What is the Best Method for Adding Operators at Small Cell Sites?
OK, nobody really likes to share (I still have scars from the time I pushed my sister off the rocking horse), but it is understandable when sharing antennas at Small Cell Sites. Sharing Antennas involves tradeoffs that reduce network performance (reduced coverage and capacity). Especially when sharing Unlicensed Bands like CBRS and LAA. Nonetheless this is the new reality, with “Shared Infrastructure” and “Co-Location” as new buzz words for Small Cells.
So, what is the best method for adding Operators at Small Cell Sites?
There are two basic strategies.
Either select an antenna to best accommodate the first Operator at the Small Cell Site location and then change or modify the antenna to add additional Operators as they arrive. (AKA “get your foot in the door at the new site” strategy). Or, select an antenna to accommodate two or more Operators to begin with and then hope that additional Operators that arrive later can use those ports effectively (AKA “if you build it, they will come” strategy). Both design philosophies have advantages and disadvantages. Fortunately, Kathrein has Small Cell Antennas to accommodate either strategy.
The first strategy has some variations but starts the same way: an antenna is chosen that is the best fit for the first Operator locating at the Small Cell Site. When (and if) the second Operator arrives, the Small Cell Site must be modified to accommodate the second Operator. Modifying the Cell Site can be accomplished several ways, but it is easiest is to simply swap out a lower port (connector) count antenna for a higher port (connector) count antenna. Using Kathrein Canister Antennas make this easy since Kathrein has used the same form factor for their Canister Antenna for 14 years. Not only is the Kathrein Canister widely accepted by zoning jurisdictions for easier site acquisition, but the volume is 2.5 cubic feet allowing for a quicker deployment based on new rules by the FCC. When an older antenna such as a Kathrein 84010555 is originally specified, it is then a simple matter to replace the Kathrein Canister Antenna with another of the same exterior dimensions, but with more connectors (Figure 1). The key to this strategy is to select an antenna like the Kathrein Canister for the first Operator. Fortunately, this is easy since there are many Kathrein Canister Antennas to choose from, both for the original single Operator Antenna, and then for the second (or third) Operator antenna.
Another method of adding another Operator to an existing Cell site is to add Panel Antennas below an existing Canister Antenna. Figure 2 shows three Kathrein 2-foot Panel Antennas mounted under an existing Kathrein Canister Antenna. The disadvantage of this approach is that additional space is needed on the existing pole, possibly exceeding equipment size limitations. However, no pre-planning for the second Operator is needed when getting the first Operator up and running as quickly as possible at a new Small Cell Site.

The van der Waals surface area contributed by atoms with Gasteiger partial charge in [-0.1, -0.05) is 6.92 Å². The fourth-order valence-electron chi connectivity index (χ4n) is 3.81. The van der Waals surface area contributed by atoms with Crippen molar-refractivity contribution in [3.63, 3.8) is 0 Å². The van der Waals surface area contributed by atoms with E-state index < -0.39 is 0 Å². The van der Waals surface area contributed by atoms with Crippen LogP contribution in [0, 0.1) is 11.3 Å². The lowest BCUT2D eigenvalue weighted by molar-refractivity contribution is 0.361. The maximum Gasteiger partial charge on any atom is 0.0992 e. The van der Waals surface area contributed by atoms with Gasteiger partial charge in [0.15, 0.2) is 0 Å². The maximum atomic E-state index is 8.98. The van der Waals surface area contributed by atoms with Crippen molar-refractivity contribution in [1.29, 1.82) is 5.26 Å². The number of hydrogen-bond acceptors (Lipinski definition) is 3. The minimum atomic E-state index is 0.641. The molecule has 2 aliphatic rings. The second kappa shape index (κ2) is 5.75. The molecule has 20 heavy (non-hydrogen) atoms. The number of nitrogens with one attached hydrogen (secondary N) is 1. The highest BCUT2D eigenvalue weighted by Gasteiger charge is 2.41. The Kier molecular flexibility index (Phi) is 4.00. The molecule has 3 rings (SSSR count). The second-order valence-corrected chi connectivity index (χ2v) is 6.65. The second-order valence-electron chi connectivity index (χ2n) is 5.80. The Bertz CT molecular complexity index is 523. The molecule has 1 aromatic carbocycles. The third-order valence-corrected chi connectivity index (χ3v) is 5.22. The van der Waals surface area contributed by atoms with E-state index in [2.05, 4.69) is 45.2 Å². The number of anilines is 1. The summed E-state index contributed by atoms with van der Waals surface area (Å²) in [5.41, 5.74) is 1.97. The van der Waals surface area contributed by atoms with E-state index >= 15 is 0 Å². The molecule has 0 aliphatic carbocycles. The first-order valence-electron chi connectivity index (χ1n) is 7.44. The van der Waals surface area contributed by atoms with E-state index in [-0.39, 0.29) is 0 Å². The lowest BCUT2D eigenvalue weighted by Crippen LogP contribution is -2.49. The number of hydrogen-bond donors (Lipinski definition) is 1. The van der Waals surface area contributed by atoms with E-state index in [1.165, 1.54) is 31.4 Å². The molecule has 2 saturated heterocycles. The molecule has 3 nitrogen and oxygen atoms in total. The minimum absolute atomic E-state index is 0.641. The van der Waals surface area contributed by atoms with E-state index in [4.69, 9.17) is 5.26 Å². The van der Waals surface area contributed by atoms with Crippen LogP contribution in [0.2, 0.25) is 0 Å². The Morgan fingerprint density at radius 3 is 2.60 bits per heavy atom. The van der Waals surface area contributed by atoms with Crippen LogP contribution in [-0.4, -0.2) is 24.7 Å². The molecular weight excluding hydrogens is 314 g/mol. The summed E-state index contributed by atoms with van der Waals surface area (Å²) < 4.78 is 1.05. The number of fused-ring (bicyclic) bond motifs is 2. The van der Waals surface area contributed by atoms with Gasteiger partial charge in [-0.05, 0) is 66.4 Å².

The second strategy is to provide unused ports that will be available for future use for additional Operators on the original Antenna used at the Small Cell Site. This method is not as flexible, since it is necessary to know the requirements for the second Operator using the existing Small Cell Site before they arrive. For example, Kathrein Canister Antennas come in a wide variety of variations that are designed with specific Operators in mind. Some antennas have more Mid-band ports, but the gain may be less on some of those ports. Some Canister Antennas have Low Band ports, but usually at the cost of more Mid- or High-Band ports. Unlicensed Bands like CBRS or LAA may or may not be needed under the same antenna radome, since they might be better served with a lower Radiation Center. Therefore, choosing a multiple port antenna to start with requires advance knowledge of the second (or third) Operator at the specificsite.
While planning for Small Cell Site sharing is not easy, US Operators should be glad they don’t need to go the next step with sharing ports and cables (as in Europe). If that would happen however, Kathrein (German based) has Site Sharing Adapters for RETs and is ready for even that possibility in the future. With any luck this method of site sharing is further in the future for the US since the possibilities for Passive Inter-Modulation and other interference are greatly increased.
Start with a Kathrein Antenna
All these strategies and alternatives described for adding additional Operators at Small Cell Sites have one thing in common – start with a Kathrein Antenna. Preferably the well accepted Kathrein Canister, to allow for the most flexibility going forward. To make antenna sharing as easy as possible, Kathrein offers many types of Small Cell Antennas, including many different varieties of the famous Kathrein Canister Antenna (in use since 2004). Using Kathrein Antennas offers several a wide range of options to “share”.